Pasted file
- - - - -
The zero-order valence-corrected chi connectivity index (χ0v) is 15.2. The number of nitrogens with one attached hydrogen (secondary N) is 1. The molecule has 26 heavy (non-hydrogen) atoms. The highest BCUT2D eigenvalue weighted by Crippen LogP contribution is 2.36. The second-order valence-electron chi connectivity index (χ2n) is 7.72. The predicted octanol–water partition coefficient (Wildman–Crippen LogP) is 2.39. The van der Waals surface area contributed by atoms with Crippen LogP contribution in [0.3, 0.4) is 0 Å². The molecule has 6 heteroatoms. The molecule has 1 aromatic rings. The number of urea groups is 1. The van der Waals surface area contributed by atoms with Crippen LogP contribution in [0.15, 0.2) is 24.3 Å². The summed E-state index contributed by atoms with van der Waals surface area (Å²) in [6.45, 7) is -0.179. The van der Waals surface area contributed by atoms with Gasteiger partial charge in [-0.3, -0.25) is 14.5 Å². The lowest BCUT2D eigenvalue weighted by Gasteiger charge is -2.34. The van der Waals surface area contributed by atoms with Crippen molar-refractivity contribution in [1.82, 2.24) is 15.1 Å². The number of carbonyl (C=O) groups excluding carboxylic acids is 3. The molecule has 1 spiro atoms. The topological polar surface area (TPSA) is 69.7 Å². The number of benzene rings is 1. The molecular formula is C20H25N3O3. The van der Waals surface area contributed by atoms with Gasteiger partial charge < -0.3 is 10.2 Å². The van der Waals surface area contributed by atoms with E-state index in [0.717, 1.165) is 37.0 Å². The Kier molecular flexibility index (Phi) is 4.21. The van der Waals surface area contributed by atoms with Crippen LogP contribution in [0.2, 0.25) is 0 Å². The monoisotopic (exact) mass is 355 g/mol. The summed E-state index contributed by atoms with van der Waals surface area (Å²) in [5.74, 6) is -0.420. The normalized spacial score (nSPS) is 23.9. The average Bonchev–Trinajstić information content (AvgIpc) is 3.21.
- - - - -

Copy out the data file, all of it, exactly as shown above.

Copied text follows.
The zero-order valence-corrected chi connectivity index (χ0v) is 15.2. The number of nitrogens with one attached hydrogen (secondary N) is 1. The molecule has 26 heavy (non-hydrogen) atoms. The highest BCUT2D eigenvalue weighted by Crippen LogP contribution is 2.36. The second-order valence-electron chi connectivity index (χ2n) is 7.72. The predicted octanol–water partition coefficient (Wildman–Crippen LogP) is 2.39. The van der Waals surface area contributed by atoms with Crippen LogP contribution in [0.3, 0.4) is 0 Å². The molecule has 6 heteroatoms. The molecule has 1 aromatic rings. The number of urea groups is 1. The van der Waals surface area contributed by atoms with Crippen LogP contribution in [0.15, 0.2) is 24.3 Å². The summed E-state index contributed by atoms with van der Waals surface area (Å²) in [6.45, 7) is -0.179. The van der Waals surface area contributed by atoms with Gasteiger partial charge in [-0.3, -0.25) is 14.5 Å². The lowest BCUT2D eigenvalue weighted by Gasteiger charge is -2.34. The van der Waals surface area contributed by atoms with Crippen molar-refractivity contribution in [1.82, 2.24) is 15.1 Å². The number of carbonyl (C=O) groups excluding carboxylic acids is 3. The molecule has 1 spiro atoms. The topological polar surface area (TPSA) is 69.7 Å². The number of benzene rings is 1. The molecular formula is C20H25N3O3. The van der Waals surface area contributed by atoms with Gasteiger partial charge < -0.3 is 10.2 Å². The van der Waals surface area contributed by atoms with E-state index in [0.717, 1.165) is 37.0 Å². The Kier molecular flexibility index (Phi) is 4.21. The van der Waals surface area contributed by atoms with Crippen LogP contribution in [0.2, 0.25) is 0 Å². The monoisotopic (exact) mass is 355 g/mol. The summed E-state index contributed by atoms with van der Waals surface area (Å²) in [5.74, 6) is -0.420. The normalized spacial score (nSPS) is 23.9. The average Bonchev–Trinajstić information content (AvgIpc) is 3.21.